Architecture students at Robert Gordon University (RGU) will unveil their vision for a new main pedestrian route through Aberdeen city centre, as part of their end of year show.
The route, which the final year students developed as part of a two-year project, would run from north to south, starting at the Denburn and running to the city’s waterfront via Union Terrace Gardens and The Green.
Offered as an alternative to the east to west traverse of Union Street, the route follows the natural flow of the Denburn Valley and would see a renewed use of the lower level of Aberdeen as in medieval times.
The students have developed individual projects to augment the route, which include new densification housing projects, the replacement of the Trinity Shopping Centre with a food hall and market space for fresh produce, a new vision of the plan to place an arts centre in Union Terrace Gardens and the development of The Green.
Student Rachael Murray (22) said: “The main idea of the masterplan that we’ve developed was about reconnecting the different levels of the city and allowing certain outdoor spaces that exist in Aberdeen to become more visible again.
“We want to open up the space for pedestrians so that there is a clear route from one end of the city to the other and to make better use of the area.
“Our ideas have been spurred on by the current city master planning process that is happening and with which we’ve engaged and contributed to - it has been interesting to see those proposals coming forward while we’ve been creating our own.”
Sabin Maguregui (23) said: “We’ve looked at what the city is like at the moment. Union Street traditionally provides a main east to west connection but with Union Square and the Trinity and Bon Accord Centres, the city runs off a north to south connection now and what we’ve looked to do is to create a clear pedestrian route which follows that connection.”
Rachael’s individual project looked at establishing a food hall and market space where the Trinity Centre currently exists.
She said: “The various functions within the building will allow for a lively atmosphere throughout the day, to encourage the public to use the building at any hour of the day as a connection through the city.”
Sabin’s project looks to add quality housing into the city centre area, between The Green and the students’ proposed pedestrian area.
He said: “My project explores how different types of dwelling units can be accommodated into an urban housing block, from one to four bedroom apartments, multi-level duplex apartments and studio flats.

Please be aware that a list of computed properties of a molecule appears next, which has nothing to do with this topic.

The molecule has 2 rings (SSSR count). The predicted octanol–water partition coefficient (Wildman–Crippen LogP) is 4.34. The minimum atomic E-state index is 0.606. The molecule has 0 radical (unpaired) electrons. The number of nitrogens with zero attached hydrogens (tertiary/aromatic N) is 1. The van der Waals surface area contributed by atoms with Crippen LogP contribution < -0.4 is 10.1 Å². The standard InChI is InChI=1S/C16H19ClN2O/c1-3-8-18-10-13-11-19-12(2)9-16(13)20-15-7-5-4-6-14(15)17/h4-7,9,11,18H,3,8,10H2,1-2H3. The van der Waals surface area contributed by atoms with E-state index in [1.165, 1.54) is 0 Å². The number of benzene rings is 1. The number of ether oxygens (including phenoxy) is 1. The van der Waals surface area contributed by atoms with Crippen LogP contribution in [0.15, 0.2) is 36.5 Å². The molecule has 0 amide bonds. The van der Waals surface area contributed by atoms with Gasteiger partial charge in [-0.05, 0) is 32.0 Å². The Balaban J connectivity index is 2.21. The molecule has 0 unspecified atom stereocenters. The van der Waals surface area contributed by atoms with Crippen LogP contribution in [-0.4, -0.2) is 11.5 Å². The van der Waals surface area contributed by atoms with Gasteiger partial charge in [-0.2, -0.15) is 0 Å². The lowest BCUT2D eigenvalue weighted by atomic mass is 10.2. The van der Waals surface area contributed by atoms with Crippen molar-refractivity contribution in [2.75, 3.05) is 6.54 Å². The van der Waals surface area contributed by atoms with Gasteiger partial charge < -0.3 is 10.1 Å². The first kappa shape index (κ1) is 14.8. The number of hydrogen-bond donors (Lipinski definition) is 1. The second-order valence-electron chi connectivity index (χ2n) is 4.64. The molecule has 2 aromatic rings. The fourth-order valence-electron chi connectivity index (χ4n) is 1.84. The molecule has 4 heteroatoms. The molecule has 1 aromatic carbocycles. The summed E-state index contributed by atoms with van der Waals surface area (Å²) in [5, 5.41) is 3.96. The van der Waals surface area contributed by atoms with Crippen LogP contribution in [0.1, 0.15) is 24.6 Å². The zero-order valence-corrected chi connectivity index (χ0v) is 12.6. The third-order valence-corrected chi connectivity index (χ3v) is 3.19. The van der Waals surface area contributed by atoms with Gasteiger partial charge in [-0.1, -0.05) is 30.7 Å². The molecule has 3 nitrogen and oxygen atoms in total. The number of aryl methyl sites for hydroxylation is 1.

“In addition, it strives to encourage a sense of community by providing opportunities for social interaction between residents through communal spaces.”
Fajar Rezandi (25) decided to focus his attention on Union Terrace Gardens and how to connect the two different levels via the introduction of a new arts centre.
“The main idea of to create an underground space which connects the Rosemount and Union Terrace level down to Union Terrace Gardens through a semi underground art centre space,” he explained.
“It would provide a new landmark as the point of entrance on the higher level, allowing the public to easily access both the building and the gardens.”
Professor Gokay Deveci led the project and said: “The architect Alexander Marshall Mackenzie who designed the Aberdeen Art Gallery argued passionately ‘that the Denburn Valley is the only natural feature in Aberdeen. It is important that it should be kept as an open space with its present appearance.’
“The Denburn regeneration project is all about interactive circulation through emotional, physical, social and natural connections. It looks at an alternative route to Union Street and explores the forgotten layer of the medieval city centre.
“To understand and appreciate the city, we need to understand the different levels – the old medieval level and the new, contemporary level which is Union Street.
“The students have investigated how to connect the two levels with a range of very interesting and provoking projects which I am very proud to show and discuss with the city’s planners and residents.”
The work will be on display at the Scott Sutherland School of Architecture and Built Environment between June 18 and 24, as part of the End of Year Show. It includes a range of projects by students in stages one to six of the Degree and Masters courses.
Jenny RushCommunications Officer | Design and Technology